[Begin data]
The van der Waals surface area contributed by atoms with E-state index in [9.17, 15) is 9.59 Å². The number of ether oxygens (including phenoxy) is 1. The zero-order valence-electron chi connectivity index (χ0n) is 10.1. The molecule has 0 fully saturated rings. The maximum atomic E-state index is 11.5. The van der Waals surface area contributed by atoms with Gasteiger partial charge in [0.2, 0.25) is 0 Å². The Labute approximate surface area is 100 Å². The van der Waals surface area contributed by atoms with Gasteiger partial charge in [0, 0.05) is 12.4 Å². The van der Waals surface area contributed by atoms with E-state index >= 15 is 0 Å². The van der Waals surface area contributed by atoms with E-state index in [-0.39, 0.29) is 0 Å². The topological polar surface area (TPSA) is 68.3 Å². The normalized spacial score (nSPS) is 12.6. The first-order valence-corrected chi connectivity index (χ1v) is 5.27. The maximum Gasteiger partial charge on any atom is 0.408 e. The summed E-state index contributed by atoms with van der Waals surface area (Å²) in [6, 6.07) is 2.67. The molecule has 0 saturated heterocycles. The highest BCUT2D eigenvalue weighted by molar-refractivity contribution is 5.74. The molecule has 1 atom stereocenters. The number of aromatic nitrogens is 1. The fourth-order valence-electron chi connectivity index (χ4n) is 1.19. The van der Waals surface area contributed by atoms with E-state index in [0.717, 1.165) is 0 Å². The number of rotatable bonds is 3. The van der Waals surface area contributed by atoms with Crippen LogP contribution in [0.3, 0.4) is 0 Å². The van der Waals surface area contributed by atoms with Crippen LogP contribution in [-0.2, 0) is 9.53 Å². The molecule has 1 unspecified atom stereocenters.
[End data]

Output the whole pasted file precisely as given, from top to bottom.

The van der Waals surface area contributed by atoms with E-state index in [9.17, 15) is 9.59 Å². The number of ether oxygens (including phenoxy) is 1. The zero-order valence-electron chi connectivity index (χ0n) is 10.1. The molecule has 0 fully saturated rings. The maximum atomic E-state index is 11.5. The van der Waals surface area contributed by atoms with Gasteiger partial charge in [0.2, 0.25) is 0 Å². The Labute approximate surface area is 100 Å². The van der Waals surface area contributed by atoms with Gasteiger partial charge in [0, 0.05) is 12.4 Å². The van der Waals surface area contributed by atoms with E-state index >= 15 is 0 Å². The van der Waals surface area contributed by atoms with E-state index in [-0.39, 0.29) is 0 Å². The topological polar surface area (TPSA) is 68.3 Å². The normalized spacial score (nSPS) is 12.6. The first-order valence-corrected chi connectivity index (χ1v) is 5.27. The maximum Gasteiger partial charge on any atom is 0.408 e. The summed E-state index contributed by atoms with van der Waals surface area (Å²) in [6, 6.07) is 2.67. The molecule has 0 saturated heterocycles. The highest BCUT2D eigenvalue weighted by molar-refractivity contribution is 5.74. The molecule has 1 atom stereocenters. The number of aromatic nitrogens is 1. The fourth-order valence-electron chi connectivity index (χ4n) is 1.19. The van der Waals surface area contributed by atoms with E-state index in [0.717, 1.165) is 0 Å². The number of rotatable bonds is 3. The van der Waals surface area contributed by atoms with Crippen LogP contribution in [0.3, 0.4) is 0 Å². The van der Waals surface area contributed by atoms with Crippen LogP contribution in [-0.2, 0) is 9.53 Å². The molecule has 1 unspecified atom stereocenters.